One of the biggest economic myths is the notion that a functional, efficient, and ordered social system must be the result of conscious human design. If one found a watch, intuition would say (correctly) that it probably should be attributed to a specific designer, that it was accompanied by a detailed operation manual, and if it breaks, a watchmaker could fix it. However, people have a tendency to automatically apply ideas and knowledge from the domain of mechanical systems to the domain of social problems. They see the work of a conscious designer (a minister and his advisors) behind social order and call for their intervention when social problems appear. That, however, is a false belief.
The origins and behavior of a functional social order resemble a bird more than a watch. Both contain signs of order and purposefulness; watches keep time and fit perfectly on a human wrist whereas birds have an aerodynamic shape, hollow bones, and wings, which allow them to fly. However, there is no conscious designer of the latter. Rather, it is a result of the spontaneous power of evolution. A similar power is behind the social order.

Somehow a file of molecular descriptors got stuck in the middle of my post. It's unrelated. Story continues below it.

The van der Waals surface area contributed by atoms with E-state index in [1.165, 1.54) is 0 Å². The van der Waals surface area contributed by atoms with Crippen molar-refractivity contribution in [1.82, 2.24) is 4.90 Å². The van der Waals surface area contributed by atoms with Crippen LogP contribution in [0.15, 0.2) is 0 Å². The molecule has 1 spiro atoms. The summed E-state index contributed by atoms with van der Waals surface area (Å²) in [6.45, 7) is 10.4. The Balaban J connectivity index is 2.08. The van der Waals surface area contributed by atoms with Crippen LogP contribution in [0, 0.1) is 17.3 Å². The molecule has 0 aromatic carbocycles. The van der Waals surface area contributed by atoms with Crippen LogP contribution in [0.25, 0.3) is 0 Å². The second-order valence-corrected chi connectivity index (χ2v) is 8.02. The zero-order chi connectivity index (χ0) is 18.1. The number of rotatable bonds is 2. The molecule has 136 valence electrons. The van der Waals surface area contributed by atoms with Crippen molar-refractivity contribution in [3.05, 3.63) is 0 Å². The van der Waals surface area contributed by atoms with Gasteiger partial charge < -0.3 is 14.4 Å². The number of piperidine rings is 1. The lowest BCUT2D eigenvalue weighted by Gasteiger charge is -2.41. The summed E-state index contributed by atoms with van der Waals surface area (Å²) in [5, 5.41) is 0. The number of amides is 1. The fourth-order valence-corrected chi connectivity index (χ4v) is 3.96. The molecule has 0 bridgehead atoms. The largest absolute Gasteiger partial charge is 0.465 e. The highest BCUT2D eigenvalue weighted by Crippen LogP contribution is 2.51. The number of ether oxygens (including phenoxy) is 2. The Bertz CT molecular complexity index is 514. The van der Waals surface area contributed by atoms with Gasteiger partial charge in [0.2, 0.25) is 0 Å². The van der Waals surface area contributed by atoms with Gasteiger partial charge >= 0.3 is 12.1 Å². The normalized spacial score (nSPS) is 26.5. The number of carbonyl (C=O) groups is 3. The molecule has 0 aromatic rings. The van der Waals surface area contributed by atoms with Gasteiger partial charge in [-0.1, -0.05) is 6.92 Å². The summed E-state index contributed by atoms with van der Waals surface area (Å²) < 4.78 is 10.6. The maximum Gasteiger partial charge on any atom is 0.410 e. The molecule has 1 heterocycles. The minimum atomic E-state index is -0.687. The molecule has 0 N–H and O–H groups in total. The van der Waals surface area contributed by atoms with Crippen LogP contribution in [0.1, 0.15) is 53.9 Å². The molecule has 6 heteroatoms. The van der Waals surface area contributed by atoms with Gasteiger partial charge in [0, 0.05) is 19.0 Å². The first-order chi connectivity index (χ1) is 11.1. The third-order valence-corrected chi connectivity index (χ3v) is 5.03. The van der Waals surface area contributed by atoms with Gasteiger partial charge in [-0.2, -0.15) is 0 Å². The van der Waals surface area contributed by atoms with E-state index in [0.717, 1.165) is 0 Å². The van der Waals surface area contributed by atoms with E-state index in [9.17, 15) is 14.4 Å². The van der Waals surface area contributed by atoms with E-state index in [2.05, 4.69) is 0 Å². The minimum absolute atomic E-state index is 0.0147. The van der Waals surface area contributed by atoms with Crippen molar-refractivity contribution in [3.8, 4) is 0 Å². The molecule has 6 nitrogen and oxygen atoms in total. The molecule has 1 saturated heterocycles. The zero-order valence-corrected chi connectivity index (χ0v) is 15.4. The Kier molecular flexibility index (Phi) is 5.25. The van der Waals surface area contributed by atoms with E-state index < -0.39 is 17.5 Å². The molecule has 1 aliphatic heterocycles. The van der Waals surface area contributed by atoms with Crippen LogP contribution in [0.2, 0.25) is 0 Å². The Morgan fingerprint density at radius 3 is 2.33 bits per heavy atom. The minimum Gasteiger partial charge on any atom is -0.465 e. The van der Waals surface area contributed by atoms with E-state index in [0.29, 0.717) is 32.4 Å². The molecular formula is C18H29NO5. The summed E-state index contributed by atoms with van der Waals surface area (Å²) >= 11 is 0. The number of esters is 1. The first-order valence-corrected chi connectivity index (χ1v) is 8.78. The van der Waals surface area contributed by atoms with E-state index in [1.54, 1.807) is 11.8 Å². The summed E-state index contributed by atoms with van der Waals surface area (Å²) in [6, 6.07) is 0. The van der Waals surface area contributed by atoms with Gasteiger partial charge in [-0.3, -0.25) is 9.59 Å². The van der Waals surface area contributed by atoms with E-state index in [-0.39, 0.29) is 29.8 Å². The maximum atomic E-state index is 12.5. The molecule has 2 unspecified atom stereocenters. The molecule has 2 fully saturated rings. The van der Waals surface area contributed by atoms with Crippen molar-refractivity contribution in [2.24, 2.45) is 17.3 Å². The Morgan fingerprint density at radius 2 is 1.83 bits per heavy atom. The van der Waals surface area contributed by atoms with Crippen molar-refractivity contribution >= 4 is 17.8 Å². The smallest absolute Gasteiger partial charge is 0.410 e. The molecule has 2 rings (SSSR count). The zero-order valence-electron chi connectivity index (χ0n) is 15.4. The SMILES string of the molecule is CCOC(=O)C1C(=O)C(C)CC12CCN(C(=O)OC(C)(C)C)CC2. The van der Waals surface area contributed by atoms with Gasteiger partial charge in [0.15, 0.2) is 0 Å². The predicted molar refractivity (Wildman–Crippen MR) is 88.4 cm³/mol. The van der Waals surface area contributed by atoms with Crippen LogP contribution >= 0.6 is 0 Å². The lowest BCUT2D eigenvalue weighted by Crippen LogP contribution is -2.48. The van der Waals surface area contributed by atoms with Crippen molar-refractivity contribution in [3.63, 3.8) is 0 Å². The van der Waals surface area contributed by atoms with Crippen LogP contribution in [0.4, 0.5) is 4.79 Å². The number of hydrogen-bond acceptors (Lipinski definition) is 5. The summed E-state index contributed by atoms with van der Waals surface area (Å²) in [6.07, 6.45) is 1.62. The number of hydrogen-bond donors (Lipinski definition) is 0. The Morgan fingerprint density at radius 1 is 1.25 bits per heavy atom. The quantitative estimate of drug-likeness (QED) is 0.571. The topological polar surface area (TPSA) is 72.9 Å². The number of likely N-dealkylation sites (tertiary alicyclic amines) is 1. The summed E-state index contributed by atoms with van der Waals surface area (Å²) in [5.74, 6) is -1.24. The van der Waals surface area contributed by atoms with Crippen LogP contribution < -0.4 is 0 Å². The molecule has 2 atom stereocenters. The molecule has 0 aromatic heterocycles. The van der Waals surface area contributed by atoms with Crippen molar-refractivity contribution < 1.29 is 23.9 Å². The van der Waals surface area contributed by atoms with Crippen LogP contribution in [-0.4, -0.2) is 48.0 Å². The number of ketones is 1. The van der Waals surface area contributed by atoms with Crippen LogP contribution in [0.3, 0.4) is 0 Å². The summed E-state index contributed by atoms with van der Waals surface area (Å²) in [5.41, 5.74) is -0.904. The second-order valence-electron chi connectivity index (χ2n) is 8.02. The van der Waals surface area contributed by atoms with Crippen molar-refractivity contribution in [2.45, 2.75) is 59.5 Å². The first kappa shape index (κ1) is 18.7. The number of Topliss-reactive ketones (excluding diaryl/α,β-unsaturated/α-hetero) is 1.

Social order is the result of spontaneous processes comprising activities of millions of people (without them intending to contribute to this order) and does not require the presence of a central coordinating authority. Adam Ferguson observed in the 18th century that social structures are often “the result of human action, but not the execution of any human design”. In other words, the order does not need a planner, minister, or engineer. Nevertheless, it works as if it were designed by the best planner with perfect knowledge and the best intentions. Evidence can be found all around us. Nobody plans the IT industry and no individual is responsible for coordinating millions of people whose decisions shape it on a daily basis. Even though there is no coordinating center and no “minister for IT,” the industry runs like clockwork. There are ever newer and better-quality products and efficiency puts downward pressure on prices. The same is true with food, cars, clothing, housing, and so on.
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